This came out great as well. What looks like a print error on the front leg is actually part of the model, though a very small part of the corner is missing, likely because I didn’t orient it properly for the overhangs. The surfaces are incredibly smooth. It can clearly handle mechanical shapes so let’s test out its ability to produce organic shapes with this Xenomorph from Alien, one of my favorite movies.
Honestly, I don’t have the photography equipment or skills to fully capture the details on this print (it doesn’t help that I printed it in white, my bad). The supports on this model were included by the designer, and thus easier to remove than generated supports, and I still broke one of the fingers off. To be clear, that has nothing to do with the printer, which performed perfectly again. I did a terrible job of including anything in the frame for scale (I eventually get there) but hopefully you can use the wood grain to tell that this thing is only about an inch tall, so these details are tiny. I love sci-fi and the Xenomorph needed a friend, so I printed ED-209 from Robocop.
This is a solid print and came out great. There were lots of overhangs and failure points on this object so this is rather good work. And again, there are details that are difficult to see because I printed it in white, so you’ll just have to take my word for it, but they ARE there. I had a specific need for a jig so I designed this and printed it.
It came out just as expected. Bonus points if you can guess what it’s for in the comments. I also needed a solution for our new frameless shower door that opens both ways and doesn’t have any stopping point, so I designed these magnet mounts that attach to the top of each piece of glass.
I measured the glass with digital calipers and knew the dimensions of the magnets from the packaging, so I put those numbers into the design, printed them, and they fit perfectly on the first try. Now my shower door stays shut. That’s worth the cost of the printer, right there. Tight tolerances on the first go is nearly unheard of on FDM printed parts. Every time you have to adjust a design by a quarter of a millimeter and reprint it is time and material you’ll never get back, so getting it right the first time is invaluable. Okay, enough of my home DIY projects, let’s crank the difficulty up to 11 with this insanely detailed model of the Notre Dame Cathedral.
Look, an object for scale! I told you we’d get there. But check out that detail: so small, so delicate! Be awed by the thread-like banisters around the back towers. Find meaning in the miniature windows. So it can handle complex geometry no problem. And even though the standard M3 is the smallest in the M3 series, it isn’t exactly a small resin printer so why don’t we go as big as we can?
Are you impressed yet? Have you seen these arches? The real cathedral in Paris is a work of art and this print does a fantastic job of honoring that art. I printed this one on supports because getting this part off the plate without the lip that’s provided by the raft is difficult to say the least. But getting back to the print, being able to print something this large with this much detail in around 10 hours is just mind blowing. It can print faster than that, too. I didn’t do speed tests because that involves a lot of print failures that can wear out the FEP film, and I didn’t have a backup. They’re now available for $10 each from Anycubic, which is a very good price because it will need to be replaced occasionally. I’ve printed more than a dozen objects and the included film is still working fine. If you’re gentle with it, it will last much longer.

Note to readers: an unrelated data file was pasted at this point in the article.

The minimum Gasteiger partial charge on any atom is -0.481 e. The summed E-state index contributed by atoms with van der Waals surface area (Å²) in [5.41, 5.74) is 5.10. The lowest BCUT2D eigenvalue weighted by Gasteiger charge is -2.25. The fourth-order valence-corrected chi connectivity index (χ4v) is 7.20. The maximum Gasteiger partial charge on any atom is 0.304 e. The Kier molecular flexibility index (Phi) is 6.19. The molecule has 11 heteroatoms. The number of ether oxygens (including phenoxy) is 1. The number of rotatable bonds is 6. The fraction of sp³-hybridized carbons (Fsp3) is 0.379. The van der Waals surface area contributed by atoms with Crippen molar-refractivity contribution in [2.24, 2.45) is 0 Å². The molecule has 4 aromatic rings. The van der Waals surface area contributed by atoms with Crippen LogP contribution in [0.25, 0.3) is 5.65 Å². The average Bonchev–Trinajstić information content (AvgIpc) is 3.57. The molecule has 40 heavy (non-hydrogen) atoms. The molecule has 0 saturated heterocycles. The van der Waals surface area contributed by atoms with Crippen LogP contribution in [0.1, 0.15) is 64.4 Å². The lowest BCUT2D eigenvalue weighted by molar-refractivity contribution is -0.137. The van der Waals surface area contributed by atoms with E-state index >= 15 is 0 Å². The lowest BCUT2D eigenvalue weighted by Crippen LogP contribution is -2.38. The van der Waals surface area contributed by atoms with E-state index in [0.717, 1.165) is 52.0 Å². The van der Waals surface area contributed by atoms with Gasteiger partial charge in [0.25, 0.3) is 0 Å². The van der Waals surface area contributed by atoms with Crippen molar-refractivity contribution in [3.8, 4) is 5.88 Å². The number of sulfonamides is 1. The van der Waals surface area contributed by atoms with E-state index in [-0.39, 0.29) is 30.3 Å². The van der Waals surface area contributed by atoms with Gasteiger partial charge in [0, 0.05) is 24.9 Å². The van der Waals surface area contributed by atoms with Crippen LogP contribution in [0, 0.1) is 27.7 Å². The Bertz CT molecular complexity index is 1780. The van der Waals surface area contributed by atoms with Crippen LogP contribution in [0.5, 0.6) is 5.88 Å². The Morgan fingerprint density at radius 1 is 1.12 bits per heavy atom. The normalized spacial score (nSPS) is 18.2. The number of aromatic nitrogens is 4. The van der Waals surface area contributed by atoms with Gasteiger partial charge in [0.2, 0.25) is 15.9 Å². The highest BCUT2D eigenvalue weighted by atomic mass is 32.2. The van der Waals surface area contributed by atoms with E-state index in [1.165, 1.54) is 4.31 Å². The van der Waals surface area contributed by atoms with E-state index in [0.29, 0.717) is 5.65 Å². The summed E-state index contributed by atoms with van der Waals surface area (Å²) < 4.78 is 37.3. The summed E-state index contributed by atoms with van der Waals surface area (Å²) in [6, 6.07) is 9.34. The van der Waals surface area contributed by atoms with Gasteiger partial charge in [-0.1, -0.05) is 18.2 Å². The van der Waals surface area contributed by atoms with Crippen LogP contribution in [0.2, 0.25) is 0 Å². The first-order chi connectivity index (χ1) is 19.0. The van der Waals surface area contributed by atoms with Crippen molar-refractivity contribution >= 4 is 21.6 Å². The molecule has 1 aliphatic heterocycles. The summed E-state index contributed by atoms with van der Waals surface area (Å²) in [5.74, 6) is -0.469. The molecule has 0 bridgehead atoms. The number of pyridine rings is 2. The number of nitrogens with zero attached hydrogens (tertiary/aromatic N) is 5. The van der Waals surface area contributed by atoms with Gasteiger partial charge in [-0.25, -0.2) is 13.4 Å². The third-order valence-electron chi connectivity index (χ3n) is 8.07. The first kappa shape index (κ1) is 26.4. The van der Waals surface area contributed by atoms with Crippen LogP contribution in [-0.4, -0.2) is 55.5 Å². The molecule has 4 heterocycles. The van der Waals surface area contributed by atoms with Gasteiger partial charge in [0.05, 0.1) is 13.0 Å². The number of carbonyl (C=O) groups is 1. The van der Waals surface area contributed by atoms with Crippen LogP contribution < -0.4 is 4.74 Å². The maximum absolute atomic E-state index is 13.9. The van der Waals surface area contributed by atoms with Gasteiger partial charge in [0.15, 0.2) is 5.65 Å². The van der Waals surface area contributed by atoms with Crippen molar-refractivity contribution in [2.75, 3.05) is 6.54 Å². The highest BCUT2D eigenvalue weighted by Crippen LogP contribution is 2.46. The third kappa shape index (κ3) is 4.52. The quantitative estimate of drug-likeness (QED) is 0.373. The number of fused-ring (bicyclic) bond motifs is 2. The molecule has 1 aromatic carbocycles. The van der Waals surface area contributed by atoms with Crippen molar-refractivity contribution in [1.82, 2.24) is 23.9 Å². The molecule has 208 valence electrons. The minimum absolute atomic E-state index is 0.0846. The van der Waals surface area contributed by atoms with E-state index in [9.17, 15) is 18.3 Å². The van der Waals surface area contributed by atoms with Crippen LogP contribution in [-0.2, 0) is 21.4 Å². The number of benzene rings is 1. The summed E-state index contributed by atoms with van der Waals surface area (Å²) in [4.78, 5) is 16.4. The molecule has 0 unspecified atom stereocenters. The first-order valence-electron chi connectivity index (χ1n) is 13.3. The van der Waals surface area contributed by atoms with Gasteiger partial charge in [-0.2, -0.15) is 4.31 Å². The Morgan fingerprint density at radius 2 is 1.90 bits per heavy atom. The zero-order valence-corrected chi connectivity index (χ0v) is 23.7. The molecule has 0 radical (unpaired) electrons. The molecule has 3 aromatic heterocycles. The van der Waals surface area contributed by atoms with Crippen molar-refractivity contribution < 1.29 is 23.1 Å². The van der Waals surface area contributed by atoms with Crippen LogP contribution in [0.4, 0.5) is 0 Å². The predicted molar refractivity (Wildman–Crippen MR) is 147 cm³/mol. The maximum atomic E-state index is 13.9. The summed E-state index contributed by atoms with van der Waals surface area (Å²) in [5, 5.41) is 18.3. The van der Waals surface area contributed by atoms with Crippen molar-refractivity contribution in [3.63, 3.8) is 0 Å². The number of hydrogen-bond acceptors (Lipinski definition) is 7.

I did have some print failures, especially at the beginning when using the default settings of 2 second cure times at 60% brightness. 2 seconds is very fast and the printer can print with those settings, but I had more consistent results after turning the cure time to 3 seconds, still quite fast. Alternatively, it’s possible that turning the brightness up to 70% or 80% would have had a similar effect without increasing print time. The fact that it can print with such short cure times at only 60% power means there’s a TON of headroom for tweaking for speed. My biggest complaint is with their slicing software Photon Workshop. It works okay, but the auto-generated supports are terrible. For most models, I had to manually add supports under critical areas that would have certainly caused print failures had I not looked through the slice to see they were unsupported. The good news is that this printer works fine with other popular slicers, which is how I used it.
Overall, the Photon M3 has been a fantastic printer. The quality of prints is astounding thanks to the 4K+ screen and max Z resolution of 0.01mm, and the body and Z rail are plenty stiff enough to prevent Z wobble. It’s a very quiet printer, especially compared to an FDM printer; I used it in my office and barely noticed the noise. And the fact that I could use it in my office surprised me because the smell of the resins is quite noxious, but with the lid on it, I couldn’t smell it at all. I have another resin printer that must be operated in the garage because of the smell so it’s a noteworthy difference. All in all, Anycubic has released another high-quality resin printer with the M3, and professionals and hobbyists alike will find it useful.